Curse of the Blacksmith

C#
Unity
⛋ 2D
Uni
11/18

The result of a University project in the 2nd half of 2018, Curse of the Blacksmith is a couch co-op where players are tied together as different sentient weapons and must defeat hordes of enemies to return to normal, humanoid form. Watch out as you must master each role within the game!

Four friends - a navigator, a mage, an archer and a front-line defender - have been constantly arguing non-stop, unable to get along. Eventually the blacksmith, a being of many hidden talents, gets sick of them and curses them to forever be stuck in their respective weapons, with only the navigator maintaining his form, and stuck together in a tight radius.

As part of their punishment, their souls will rotate through the weapons so they understand each other's positions. The only way to free themselves from the curse is to take on a dungeon full of waves of enemies. Get through alive, and they may return to their original forms...

Team

Liam Dunstan - AI Programmer
Josh Hardy - Programmer, Tech Artist
Michael Nuttall - Tech Artist, UI
Trent Kosi - Artist
Burju Kocoglu - Team Manager, Producer

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Code Snippets

                                /// <summary>
/// Movement method
/// </summary>
/// <param name="spd">Speed to move at</param>
protected void Move(float spd)
{
    if (Time.time > lastRepath + repathRate && seeker.IsDone())
    {
        lastRepath = Time.time;

        // start a new path to the player's position, call the the OnPathComplete function
        // when the path has been calculated
        seeker.StartPath(transform.position, player.position, OnPathComplete);
    }

    // check in a loop if we are close enough to the current waypoint to switch to the next one
    if (path != null)
    {
        reachedEndOfPath = false;

        // The distance to the next waypoint in the path
        float distanceToWaypoint;

        while (true)
        {
            distanceToWaypoint = Vector3.Distance(transform.position, path.vectorPath[currentWaypoint]);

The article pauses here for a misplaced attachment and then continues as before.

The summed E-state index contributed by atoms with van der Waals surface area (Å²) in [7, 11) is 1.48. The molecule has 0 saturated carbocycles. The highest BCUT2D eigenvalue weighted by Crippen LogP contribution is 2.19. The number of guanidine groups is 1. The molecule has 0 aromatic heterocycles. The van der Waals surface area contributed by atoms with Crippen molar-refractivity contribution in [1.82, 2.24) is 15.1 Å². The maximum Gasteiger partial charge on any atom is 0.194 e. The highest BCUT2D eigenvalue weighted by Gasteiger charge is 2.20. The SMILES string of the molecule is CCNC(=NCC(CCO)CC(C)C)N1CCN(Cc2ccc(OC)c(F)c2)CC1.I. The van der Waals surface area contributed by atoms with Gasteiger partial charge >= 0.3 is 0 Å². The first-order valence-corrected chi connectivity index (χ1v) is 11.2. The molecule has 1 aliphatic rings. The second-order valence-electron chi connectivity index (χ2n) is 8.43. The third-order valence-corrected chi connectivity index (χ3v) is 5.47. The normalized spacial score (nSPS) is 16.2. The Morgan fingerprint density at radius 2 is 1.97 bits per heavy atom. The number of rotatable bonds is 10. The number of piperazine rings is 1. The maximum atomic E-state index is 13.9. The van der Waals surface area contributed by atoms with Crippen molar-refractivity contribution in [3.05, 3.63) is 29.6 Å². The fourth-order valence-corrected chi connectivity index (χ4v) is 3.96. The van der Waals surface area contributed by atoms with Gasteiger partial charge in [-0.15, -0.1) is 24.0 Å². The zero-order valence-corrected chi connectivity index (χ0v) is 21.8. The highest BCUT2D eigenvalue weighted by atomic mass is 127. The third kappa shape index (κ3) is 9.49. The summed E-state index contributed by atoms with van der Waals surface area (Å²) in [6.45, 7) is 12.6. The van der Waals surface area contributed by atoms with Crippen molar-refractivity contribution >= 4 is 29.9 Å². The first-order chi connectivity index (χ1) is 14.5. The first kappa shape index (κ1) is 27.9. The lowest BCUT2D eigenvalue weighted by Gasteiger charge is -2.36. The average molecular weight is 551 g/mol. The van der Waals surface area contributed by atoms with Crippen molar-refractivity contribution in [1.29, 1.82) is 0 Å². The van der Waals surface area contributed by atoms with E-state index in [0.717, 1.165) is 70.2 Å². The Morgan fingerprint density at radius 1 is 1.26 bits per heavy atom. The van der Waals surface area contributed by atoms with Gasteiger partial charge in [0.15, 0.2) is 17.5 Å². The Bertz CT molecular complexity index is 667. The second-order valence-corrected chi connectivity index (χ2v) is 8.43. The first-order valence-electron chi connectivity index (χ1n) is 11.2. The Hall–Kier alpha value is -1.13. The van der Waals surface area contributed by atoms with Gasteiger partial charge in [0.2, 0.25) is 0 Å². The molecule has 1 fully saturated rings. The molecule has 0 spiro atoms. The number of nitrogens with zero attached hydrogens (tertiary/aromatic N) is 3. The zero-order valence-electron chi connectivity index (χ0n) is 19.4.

if (distanceToWaypoint < nextWaypointDistance)
            {
                // check if there is another waypoint or if we have reached the end of the path
                if (currentWaypoint + 1 < path.vectorPath.Count)
                {
                    currentWaypoint++;
                }
                else
                {
                    // set a status variable to indicate that the agent has reached the end of the path
                    reachedEndOfPath = true;
                    break;
                }
            }
            else
            {
                break;
            }
        }

        // apply current waypoint target to obtain direction
        Vector3 dir = (path.vectorPath[currentWaypoint] - transform.position).normalized;
        rigid.velocity = dir * spd;
    }
}
                            

Excerpt from Enemy.cs

An external package was required in order to manage pathfinding, and this is the method for using it. After a certain amount of time has passed, the AI would re-route to make the players current position its destination.

After checking if it can re-route, it then checks its own position vs the waypoint it is aiming for, and either continues towards that waypoint or changes to the next waypoint.

Finally, it uses the current waypoint target and its current position to determine direction and applies it to the RigidBody's velocity.

                                void Start()
{
    ...

    List<int> playNo = new List<int>();

    // randomise player numbers
    for (int h = 0; h < 4; h++)
    {
        int num;